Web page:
She added: “Maybe we need to have some sort of legislation that requires… biblical citizenship training in our schools. And that’s how we get things turned around.”
Citing a "crisis of legitimacy" they say is plaguing the U.S. Supreme Court, a group of congressional Democrats on Tuesday reintroduced legislation aimed at thwarting Republican attacks on democracy by expanding the nation's top court from nine to 13 justices.
Sens. Ed Markey (D-Mass.), Tina Smith (D-Minn.), and Elizabeth Warren (D-Mass.), and Reps. Jerrold Nadler (D-N.Y.), Hank Johnson (D-Ga.), Cori Bush (D-Mo.), and Adam Schiff (D-Calif.) reintroduced the Judiciary Act outside the Supreme Court in Washington, D.C., where they held a press conference.
"The nation's highest court today faces a crisis of legitimacy that began when Senate Republicans first abandoned norms and precedent to block the confirmation of then-President [Barack] Obama's Supreme Court nominee, Merrick Garland, only to later ram through the confirmation of Amy Coney Barrett a mere 10 days before Election Day 2020, and while millions of Americans were already casting ballots," the lawmakers said in a statement.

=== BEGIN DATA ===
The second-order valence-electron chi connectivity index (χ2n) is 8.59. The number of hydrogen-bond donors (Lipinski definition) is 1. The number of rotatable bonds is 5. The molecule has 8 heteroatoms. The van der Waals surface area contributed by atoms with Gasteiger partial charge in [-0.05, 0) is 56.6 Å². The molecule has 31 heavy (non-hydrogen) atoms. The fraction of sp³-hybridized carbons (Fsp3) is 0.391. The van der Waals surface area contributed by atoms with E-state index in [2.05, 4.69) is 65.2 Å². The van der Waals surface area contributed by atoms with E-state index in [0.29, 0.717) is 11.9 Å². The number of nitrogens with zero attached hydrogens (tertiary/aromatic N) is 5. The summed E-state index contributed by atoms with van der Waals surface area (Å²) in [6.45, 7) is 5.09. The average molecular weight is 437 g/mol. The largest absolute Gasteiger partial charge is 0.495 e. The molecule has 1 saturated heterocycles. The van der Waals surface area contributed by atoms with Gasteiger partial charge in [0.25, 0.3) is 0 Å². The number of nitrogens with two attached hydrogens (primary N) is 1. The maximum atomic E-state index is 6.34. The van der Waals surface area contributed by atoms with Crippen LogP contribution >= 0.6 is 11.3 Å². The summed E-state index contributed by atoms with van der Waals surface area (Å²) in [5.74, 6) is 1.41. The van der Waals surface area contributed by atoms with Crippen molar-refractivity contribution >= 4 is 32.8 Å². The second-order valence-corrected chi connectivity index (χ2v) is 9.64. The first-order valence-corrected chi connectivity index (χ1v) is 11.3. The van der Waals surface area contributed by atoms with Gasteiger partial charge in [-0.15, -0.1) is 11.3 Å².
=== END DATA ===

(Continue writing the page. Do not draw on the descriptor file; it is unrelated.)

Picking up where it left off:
"The stolen, far-right Supreme Court majority has since ruled to destroy 50 years of settled precedent by rolling back the fundamental right to abortion care in Dobbs v. Jackson Women's Health Organization and has become the subject of scandal, including new and resurfaced reports of Justice Clarence Thomas' failure to disclose gifts provided to him by billionaire Republican donor Harlan Crow and his spouse's more than $680,000 in unreported income from the conservative think tank, the Heritage Foundation," the statement noted.
Markey contended that "Republicans have hijacked the confirmation process and stolen the Supreme Court majority—all to appeal to far-right judicial activists who for years have wanted to wield the gavel to roll back fundamental rights."